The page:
Parenting Plans

A Parenting Plan is a written agreement that details arrangements for children if parents have separated. This agreement may be developed through the parties’ own negotiations or after successful Family Dispute Resolution (FDR).

A Parenting Plan can include anything that parents need to agree about in relation to their child, and can cover issues such as:

  • where the child will live;
  • what time a child will spend with the other parent;
  • how the child will communicate with each parent and other persons such as grandparents;
  • how parental responsibility is allocated between the parents;
  • how any future disputes will be resolved.

They can be as specific or general as the parents like but should reflect the arrangements that the parents have made either through their own negotiations or through family dispute resolution.

A Parenting Plan must be in writing, and must be dated and signed by both parents. A Parenting Plan can be changed at any time by a new Parenting Plan, as long as it is agreed to by both parents.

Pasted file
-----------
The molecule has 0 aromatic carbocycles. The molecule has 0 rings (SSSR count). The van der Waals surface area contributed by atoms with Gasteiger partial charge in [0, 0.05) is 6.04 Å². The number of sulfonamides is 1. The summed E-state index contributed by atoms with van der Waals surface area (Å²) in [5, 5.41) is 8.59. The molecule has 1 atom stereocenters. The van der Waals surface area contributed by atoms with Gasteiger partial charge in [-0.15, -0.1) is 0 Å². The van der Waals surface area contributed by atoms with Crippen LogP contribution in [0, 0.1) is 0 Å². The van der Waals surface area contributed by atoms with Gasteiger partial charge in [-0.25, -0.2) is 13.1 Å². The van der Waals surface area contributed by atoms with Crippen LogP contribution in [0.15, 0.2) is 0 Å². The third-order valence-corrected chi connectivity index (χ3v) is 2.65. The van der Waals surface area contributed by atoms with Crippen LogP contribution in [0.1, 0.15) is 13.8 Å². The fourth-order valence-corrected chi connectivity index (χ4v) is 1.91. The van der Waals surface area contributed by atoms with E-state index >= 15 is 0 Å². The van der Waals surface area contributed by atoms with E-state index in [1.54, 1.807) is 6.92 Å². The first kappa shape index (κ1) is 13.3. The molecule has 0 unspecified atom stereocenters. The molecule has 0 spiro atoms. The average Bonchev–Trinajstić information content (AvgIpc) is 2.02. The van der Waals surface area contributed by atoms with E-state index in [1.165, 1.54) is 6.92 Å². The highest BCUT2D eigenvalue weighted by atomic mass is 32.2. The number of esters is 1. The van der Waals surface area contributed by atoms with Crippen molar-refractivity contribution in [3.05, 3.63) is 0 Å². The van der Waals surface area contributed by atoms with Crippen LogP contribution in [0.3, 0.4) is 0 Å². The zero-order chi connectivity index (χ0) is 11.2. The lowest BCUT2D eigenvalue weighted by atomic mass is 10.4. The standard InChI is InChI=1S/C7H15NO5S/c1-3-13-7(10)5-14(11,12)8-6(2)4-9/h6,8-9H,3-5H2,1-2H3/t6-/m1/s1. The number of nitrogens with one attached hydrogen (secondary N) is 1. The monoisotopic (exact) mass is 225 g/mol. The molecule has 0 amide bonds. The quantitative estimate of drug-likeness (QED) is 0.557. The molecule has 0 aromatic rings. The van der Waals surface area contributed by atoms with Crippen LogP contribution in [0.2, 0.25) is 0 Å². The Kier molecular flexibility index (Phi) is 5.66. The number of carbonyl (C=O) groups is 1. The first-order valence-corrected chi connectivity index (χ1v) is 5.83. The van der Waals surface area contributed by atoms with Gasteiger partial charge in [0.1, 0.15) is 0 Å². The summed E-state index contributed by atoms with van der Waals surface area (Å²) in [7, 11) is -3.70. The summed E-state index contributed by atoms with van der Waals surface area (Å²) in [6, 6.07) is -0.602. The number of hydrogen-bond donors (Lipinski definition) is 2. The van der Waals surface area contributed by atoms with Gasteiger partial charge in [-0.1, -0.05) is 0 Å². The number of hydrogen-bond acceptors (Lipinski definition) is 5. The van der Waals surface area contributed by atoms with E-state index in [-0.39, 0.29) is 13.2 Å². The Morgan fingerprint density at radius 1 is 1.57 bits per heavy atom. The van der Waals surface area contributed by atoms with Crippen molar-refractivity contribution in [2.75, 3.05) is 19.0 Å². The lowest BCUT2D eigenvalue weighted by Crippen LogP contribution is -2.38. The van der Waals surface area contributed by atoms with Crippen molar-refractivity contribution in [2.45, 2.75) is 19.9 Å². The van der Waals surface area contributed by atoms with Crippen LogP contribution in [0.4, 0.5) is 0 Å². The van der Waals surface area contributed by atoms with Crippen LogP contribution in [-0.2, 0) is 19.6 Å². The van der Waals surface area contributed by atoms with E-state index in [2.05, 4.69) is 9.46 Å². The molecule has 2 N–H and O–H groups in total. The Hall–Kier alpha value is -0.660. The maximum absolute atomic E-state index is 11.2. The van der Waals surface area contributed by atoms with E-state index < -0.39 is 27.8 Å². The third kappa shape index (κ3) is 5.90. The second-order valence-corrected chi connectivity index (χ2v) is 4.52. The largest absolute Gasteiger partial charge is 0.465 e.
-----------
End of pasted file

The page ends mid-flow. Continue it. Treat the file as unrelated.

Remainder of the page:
Unlike a Parenting Order, a Parenting Plan is not legally binding. This means that if one party breaches the Parenting Plan, the other party cannot initiate contravention or enforcement proceedings in court.

If your Parenting Plan needs to be changed and you cannot reach an agreement, you will then need to make an application in court for a parenting order. The court will consider the most recent Parenting Plan when deciding what order to make. The Court may make an order that reflects the most recent Parenting Plan, if it is in the best interests of the child.

You should get legal advice before signing a parenting plan. You can contact Legal Aid Tasmania on 1300 366 611 for legal advice and referrals.